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Tuesday, April 13, 2004

Tuesday morning QB 

Lucy Hawking's debut novel, JADED, is a frenetic crime novel with many action-packed sequences. But it pales in comparison to the drama of her real life as the daughter of Stephen Hawking. She speaks to the Telegraph about her difficult relationship with her father and the possibility he's a victim of Munchausen by Proxy syndrome.

The Sydney Writers' Festival has some serious star wattage: V.S. Naipaul, John Dean, DBC Pierre....and Salam Pax? Hmm, and here I thought he was a pseudonymous blogger who didn't want his true identity revealed (ed.: doesn't stop Charles Todd from going places. Oh yeah, good point.) Anyway, Pax will host a blogging workshop, which may or may not be interesting. And no word on whether a certain Ms. Du Jour will show up as well...

Seems like an odd place to find author interviews, but Bankrate.com has a fairly interesting one with Robert B. Parker, known to one and all as the creater of Spenser. Not surprisingly, the focus is primarily on how success has impacted Parker on a financial level, but there's some discussion on how the academic world viewed him after THE GODWULF MANUSCRIPT was published 30 years ago. Elmore Leonard was interviewed by the same website a couple of months ago, and it's a nice one as well.

Uh, oh. Looks like J.K. Rowling's neighbors aren't too thrilled with her idea to install 5 spy cameras in and around her house. The perils of being famous, but then again, neither Ian Rankin nor Alexander McCall Smith, who also live in the same neighborhood as Rowling (the Merchiston suburb of Edinburgh) have to resort to such measures....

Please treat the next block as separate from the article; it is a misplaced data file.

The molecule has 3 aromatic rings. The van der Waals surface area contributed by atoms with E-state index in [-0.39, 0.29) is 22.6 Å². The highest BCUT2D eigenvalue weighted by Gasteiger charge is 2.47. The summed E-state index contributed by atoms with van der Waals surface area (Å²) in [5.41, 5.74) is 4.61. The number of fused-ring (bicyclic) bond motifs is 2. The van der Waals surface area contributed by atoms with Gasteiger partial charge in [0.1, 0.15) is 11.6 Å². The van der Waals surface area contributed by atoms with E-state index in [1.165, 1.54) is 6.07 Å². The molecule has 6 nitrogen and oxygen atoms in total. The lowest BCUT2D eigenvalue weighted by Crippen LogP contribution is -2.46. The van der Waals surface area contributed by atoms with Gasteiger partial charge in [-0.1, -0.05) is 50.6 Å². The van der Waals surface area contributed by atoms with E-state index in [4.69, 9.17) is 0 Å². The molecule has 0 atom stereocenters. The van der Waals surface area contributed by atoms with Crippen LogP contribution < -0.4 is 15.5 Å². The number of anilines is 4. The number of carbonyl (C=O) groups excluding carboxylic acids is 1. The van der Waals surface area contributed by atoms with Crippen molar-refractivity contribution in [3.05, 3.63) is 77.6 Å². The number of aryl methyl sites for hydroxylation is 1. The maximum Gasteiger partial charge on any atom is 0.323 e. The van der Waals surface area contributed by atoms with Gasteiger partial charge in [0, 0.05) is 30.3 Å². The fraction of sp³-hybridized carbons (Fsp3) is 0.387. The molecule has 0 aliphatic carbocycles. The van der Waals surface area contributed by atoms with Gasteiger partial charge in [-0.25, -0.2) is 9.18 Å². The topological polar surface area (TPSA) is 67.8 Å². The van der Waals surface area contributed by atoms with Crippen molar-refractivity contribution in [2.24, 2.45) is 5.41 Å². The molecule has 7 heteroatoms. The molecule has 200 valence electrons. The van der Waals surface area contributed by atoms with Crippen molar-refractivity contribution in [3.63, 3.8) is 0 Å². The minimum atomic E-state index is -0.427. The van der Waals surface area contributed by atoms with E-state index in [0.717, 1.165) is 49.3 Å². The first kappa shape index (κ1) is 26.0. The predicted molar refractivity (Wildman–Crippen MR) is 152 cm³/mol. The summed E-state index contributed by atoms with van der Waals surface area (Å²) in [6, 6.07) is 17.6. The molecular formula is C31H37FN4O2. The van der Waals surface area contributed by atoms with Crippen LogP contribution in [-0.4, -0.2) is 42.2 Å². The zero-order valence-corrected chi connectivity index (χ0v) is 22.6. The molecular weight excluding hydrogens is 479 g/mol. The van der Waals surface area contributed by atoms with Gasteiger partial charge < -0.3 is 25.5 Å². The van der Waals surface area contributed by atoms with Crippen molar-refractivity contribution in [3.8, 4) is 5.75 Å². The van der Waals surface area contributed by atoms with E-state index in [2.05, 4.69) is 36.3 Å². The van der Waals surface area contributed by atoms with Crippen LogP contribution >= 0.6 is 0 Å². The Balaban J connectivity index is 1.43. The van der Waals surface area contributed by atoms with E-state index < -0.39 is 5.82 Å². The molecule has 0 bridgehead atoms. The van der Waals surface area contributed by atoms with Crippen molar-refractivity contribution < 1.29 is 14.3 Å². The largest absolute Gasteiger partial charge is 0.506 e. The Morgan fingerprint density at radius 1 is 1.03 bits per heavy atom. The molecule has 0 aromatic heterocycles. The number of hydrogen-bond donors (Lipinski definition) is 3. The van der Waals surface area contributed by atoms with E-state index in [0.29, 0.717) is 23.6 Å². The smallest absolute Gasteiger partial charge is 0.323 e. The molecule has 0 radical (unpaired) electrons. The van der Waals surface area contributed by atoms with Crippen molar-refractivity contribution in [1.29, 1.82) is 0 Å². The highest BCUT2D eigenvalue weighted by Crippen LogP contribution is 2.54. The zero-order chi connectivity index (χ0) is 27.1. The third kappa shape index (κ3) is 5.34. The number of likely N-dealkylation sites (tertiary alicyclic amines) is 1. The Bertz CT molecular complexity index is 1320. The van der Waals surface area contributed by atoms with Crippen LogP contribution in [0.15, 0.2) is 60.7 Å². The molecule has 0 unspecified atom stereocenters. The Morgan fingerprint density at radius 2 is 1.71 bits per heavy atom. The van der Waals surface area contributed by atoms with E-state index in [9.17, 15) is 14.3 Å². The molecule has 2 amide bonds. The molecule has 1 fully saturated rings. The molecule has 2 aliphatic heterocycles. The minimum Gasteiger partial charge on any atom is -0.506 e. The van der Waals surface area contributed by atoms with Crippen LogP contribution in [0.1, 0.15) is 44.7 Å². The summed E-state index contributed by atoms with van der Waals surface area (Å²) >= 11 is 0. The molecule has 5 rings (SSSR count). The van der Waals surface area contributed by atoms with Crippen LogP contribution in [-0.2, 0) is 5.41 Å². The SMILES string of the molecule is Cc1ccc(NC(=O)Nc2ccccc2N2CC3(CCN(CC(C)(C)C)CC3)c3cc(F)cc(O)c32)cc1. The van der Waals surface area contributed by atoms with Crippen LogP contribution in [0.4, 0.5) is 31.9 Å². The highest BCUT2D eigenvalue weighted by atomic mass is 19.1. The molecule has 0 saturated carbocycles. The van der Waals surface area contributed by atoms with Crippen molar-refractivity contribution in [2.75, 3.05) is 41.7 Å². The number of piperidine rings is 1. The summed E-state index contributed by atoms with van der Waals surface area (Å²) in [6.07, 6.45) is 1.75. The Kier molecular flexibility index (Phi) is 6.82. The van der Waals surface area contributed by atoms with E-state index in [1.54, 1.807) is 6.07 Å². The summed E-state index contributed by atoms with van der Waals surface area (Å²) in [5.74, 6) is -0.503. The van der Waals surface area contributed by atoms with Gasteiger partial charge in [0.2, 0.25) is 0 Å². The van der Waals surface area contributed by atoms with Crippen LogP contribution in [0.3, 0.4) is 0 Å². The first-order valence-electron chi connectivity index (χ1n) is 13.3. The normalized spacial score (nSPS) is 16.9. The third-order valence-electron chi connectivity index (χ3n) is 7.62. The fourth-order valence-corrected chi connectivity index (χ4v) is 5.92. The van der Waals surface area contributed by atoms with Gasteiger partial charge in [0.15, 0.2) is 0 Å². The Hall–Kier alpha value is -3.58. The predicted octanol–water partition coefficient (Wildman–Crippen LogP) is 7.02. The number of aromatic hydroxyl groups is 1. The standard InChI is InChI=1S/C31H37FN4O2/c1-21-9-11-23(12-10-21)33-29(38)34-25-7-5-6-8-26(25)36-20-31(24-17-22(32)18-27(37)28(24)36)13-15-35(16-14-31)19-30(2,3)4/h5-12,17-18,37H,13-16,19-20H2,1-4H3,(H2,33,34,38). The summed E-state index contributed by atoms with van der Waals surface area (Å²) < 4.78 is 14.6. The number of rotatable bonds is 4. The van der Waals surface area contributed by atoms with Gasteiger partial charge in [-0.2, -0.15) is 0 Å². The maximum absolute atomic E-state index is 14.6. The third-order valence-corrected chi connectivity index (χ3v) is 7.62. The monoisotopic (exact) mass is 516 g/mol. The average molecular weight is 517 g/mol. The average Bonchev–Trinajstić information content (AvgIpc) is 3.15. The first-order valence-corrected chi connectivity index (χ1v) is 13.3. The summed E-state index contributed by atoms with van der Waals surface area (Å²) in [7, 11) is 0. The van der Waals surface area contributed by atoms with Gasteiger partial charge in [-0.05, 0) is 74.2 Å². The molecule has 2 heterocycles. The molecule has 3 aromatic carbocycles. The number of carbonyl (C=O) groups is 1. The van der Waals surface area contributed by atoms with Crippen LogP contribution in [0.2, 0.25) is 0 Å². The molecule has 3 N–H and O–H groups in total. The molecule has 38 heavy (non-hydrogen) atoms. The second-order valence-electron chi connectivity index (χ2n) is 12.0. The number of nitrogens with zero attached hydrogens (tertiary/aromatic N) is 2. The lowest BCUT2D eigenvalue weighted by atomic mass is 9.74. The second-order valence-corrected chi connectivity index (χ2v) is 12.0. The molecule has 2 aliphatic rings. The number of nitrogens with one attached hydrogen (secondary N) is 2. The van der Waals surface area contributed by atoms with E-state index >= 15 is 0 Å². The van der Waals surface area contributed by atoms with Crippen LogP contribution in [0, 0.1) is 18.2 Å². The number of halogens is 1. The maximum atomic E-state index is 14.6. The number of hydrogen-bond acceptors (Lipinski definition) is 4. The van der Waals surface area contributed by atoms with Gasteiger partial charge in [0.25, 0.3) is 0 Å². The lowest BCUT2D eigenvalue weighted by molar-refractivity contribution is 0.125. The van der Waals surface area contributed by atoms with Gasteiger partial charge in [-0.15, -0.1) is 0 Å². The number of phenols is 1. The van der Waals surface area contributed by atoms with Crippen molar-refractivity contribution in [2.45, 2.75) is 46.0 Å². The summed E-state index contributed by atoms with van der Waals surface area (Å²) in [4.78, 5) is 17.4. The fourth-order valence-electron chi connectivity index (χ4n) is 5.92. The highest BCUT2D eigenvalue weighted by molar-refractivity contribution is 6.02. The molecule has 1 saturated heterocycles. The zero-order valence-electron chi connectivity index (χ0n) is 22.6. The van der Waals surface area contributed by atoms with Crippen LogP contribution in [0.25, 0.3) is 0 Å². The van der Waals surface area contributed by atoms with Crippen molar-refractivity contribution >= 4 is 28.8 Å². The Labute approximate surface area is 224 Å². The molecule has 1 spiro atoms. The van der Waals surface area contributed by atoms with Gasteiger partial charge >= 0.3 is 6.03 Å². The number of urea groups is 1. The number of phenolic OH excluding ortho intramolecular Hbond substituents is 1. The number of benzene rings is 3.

The Telegraph, in conjunction with Ottakar's, has launched the "Real Read", polling readers for the best non-fiction book in Britain. Sam Leith discusses why non-fiction is so appealing, how (pardon the cliche) truth truly can be stranger than fiction.

Although Salman Rushdie is about to marry Padma Lakshmi, and has been the focus of gossip ever since they started dating, Vanessa Thorpe tries to remind readers of one fundamental thing: the man's a seriously important writer. But hey, people want dirt, so that's what they get....

Clare Boylan's "Emma Brown" is her imagining of what Charlotte Bronte might have written had she been able to complete a 2-chapter draft. Just now published in the US, Boylan is unable to tour for it as she is undergoing chemotherapy for just-diagnosed ovarian cancer.

The Globe and Mail reveals Sophie Kinsella's true identity: Madeleine Wickham, the author of seven previous novels before the Shopaholic books catapulted her to greater success.

Mindi Dickstein of the Floridian reviews Joseph Gangemi's debut thriller INAMORATA, which meets with her approval.

Hard Case Crime, the splashy new paperback imprint that will publish old and new pulp classics, has updated their website. Forgive me, I'm still trying to recover from looking at those glorious covers.

And finally, one of my favorite all-time comedians is coming to Toronto on Friday night. Sure, Newhart's aged and he is, perhaps, not as sharp as he once was, but damn, the man is funny. The Driving Instructor and Retirement Party sketches still have me in stitches.

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